Jul 21, 2007

The Seven Rules of Rikyu

In the 16th century Sen no Rikyu, tea master to Hideyoshi who unified Japan during feudal times, was the most influential tea master of his time. During this time, Zen influenced the tea aesthetic and its followers refined it into Chado – the way of tea, just as Kendo – the way of the sword, shodo – the way of the brush, kado – the way of flower arranging, and others become spiritual paths to enlightenment. Rikyu’s sayings and aesthetic sense codified tea ceremony as we know it today.

A student once asked Rikyu to summarize the most important teachings of tea, hoping for a glimpse of some secret teaching he had not yet learned. Rikyu responded, “First you must make a delicious bowl of tea; lay the charcoal so the water boils; arrange the flowers as they are in the field; in the summer suggest coolness, in the winter, warmth; do everything ahead of time; prepare for rain; and give those with whom you find yourself every consideration.” The student was disappointed with this response, and said he already knew all that. Rikyu told him if he could do all that well, then Rikyu would be his student. This teaching is known as Rikyu’s Seven Rules.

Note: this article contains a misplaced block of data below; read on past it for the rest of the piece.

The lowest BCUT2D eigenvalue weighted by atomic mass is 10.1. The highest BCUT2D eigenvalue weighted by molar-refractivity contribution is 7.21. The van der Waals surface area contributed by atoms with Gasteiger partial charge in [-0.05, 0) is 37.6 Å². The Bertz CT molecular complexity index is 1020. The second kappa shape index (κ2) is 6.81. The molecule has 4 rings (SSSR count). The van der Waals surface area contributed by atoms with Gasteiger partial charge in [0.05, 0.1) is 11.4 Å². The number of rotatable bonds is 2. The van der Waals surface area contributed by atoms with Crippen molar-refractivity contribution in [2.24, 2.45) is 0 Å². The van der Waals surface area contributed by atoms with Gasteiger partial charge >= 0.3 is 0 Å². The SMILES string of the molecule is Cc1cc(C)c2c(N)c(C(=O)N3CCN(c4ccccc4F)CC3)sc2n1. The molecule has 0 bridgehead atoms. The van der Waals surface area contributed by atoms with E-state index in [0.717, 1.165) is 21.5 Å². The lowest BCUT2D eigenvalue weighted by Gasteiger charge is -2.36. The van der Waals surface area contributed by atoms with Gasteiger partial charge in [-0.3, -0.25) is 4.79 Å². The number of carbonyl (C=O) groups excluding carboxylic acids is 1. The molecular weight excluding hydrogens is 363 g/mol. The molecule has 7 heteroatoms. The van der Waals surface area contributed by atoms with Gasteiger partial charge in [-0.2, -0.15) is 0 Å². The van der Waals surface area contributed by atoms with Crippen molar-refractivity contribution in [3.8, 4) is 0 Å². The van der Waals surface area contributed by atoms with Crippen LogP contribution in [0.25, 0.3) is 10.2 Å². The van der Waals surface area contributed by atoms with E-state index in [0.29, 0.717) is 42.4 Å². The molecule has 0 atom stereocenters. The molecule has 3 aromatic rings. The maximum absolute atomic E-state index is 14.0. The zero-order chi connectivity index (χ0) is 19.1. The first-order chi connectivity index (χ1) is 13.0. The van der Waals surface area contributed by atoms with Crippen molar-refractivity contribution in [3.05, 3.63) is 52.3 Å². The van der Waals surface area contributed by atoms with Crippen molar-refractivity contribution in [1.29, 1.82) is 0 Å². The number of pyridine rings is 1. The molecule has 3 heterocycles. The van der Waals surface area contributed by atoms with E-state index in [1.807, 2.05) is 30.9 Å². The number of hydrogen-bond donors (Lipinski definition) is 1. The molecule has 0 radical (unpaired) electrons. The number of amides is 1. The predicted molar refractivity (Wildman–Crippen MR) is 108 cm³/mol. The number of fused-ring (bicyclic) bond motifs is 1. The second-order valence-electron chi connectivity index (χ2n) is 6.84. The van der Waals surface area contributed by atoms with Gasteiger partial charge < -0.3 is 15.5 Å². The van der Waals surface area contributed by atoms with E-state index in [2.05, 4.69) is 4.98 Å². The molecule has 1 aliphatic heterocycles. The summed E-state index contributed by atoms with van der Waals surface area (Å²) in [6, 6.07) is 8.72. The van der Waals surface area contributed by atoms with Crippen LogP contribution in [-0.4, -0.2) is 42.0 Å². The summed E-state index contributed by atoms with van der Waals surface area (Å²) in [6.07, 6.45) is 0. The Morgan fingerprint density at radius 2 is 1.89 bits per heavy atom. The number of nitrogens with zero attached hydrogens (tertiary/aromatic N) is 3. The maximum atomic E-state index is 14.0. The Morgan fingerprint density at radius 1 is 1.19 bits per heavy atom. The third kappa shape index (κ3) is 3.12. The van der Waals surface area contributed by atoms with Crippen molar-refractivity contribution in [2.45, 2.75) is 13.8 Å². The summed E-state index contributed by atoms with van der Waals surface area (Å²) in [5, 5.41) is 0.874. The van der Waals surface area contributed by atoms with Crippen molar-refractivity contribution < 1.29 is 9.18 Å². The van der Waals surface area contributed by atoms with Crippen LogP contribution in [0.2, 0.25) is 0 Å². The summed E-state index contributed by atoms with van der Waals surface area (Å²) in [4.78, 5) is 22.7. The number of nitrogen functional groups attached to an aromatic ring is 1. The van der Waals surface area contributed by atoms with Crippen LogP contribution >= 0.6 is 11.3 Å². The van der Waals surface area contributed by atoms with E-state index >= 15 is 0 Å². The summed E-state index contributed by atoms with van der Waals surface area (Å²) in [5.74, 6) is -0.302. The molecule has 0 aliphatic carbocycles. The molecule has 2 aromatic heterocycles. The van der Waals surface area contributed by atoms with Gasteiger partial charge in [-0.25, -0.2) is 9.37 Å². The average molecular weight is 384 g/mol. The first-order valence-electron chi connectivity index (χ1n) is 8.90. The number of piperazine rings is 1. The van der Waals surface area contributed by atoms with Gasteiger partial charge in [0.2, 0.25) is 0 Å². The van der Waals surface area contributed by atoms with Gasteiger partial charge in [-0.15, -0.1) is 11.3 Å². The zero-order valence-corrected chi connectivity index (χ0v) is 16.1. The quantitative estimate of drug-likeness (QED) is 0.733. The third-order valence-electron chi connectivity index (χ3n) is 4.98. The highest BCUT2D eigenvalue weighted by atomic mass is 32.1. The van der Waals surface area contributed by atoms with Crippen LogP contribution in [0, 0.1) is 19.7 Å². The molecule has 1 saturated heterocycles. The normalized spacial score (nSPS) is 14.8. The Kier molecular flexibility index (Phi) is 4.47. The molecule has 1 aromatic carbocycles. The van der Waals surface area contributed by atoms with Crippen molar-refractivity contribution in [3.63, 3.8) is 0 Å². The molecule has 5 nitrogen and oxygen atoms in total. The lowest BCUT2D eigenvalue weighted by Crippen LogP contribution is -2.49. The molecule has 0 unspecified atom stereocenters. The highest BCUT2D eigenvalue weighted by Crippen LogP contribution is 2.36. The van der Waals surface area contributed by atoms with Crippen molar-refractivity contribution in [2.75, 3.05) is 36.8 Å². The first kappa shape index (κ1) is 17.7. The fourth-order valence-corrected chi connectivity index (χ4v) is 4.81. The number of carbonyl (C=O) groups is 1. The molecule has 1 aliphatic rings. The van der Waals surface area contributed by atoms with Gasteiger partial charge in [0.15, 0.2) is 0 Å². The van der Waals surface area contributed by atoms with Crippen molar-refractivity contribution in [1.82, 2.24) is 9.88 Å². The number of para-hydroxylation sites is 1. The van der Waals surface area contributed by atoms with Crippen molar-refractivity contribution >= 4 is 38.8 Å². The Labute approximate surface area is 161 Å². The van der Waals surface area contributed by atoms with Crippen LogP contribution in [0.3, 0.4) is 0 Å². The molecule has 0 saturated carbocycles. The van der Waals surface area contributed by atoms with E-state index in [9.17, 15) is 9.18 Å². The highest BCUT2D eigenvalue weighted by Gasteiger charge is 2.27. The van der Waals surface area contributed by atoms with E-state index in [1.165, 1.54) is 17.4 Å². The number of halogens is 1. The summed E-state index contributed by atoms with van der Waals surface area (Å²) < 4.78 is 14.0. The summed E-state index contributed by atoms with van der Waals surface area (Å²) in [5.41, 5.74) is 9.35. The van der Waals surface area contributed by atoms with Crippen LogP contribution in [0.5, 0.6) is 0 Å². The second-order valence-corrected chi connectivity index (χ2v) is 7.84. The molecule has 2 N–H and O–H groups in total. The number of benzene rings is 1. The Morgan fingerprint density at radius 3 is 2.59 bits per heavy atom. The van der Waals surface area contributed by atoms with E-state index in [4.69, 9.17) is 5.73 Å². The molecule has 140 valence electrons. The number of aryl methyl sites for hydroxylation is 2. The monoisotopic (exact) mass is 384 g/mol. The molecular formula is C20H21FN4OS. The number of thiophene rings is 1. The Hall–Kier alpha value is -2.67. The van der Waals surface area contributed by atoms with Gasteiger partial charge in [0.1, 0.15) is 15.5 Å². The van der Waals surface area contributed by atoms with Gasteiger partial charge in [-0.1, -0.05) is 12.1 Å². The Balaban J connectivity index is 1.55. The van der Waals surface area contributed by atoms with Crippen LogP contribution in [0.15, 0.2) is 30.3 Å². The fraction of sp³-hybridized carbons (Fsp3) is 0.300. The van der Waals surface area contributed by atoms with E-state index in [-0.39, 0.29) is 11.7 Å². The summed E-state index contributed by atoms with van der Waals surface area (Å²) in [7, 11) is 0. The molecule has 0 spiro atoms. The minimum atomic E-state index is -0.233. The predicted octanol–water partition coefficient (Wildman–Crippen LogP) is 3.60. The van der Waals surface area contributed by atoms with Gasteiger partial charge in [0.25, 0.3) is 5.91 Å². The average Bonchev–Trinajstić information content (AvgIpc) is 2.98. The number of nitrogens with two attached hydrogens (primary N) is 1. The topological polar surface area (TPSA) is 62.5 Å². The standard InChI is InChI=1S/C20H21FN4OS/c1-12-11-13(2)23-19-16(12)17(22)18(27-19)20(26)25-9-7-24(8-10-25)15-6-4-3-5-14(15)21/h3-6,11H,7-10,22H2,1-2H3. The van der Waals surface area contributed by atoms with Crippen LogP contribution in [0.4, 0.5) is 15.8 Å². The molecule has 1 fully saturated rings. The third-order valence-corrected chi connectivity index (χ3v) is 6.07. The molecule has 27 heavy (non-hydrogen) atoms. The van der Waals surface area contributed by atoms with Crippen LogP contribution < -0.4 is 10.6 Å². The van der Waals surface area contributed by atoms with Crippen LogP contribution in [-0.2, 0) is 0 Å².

This story tells us that the Way of Tea is basically concerned with activities that are a part of everyday life, yet to master these requires great cultivation and diligence.

As seen within Rikyu's seven rules, the Way of Tea concerns the creation of the proper setting for that moment of enjoyment of a perfect bowl of tea. But the Way of Tea can well described as the Art of Living.

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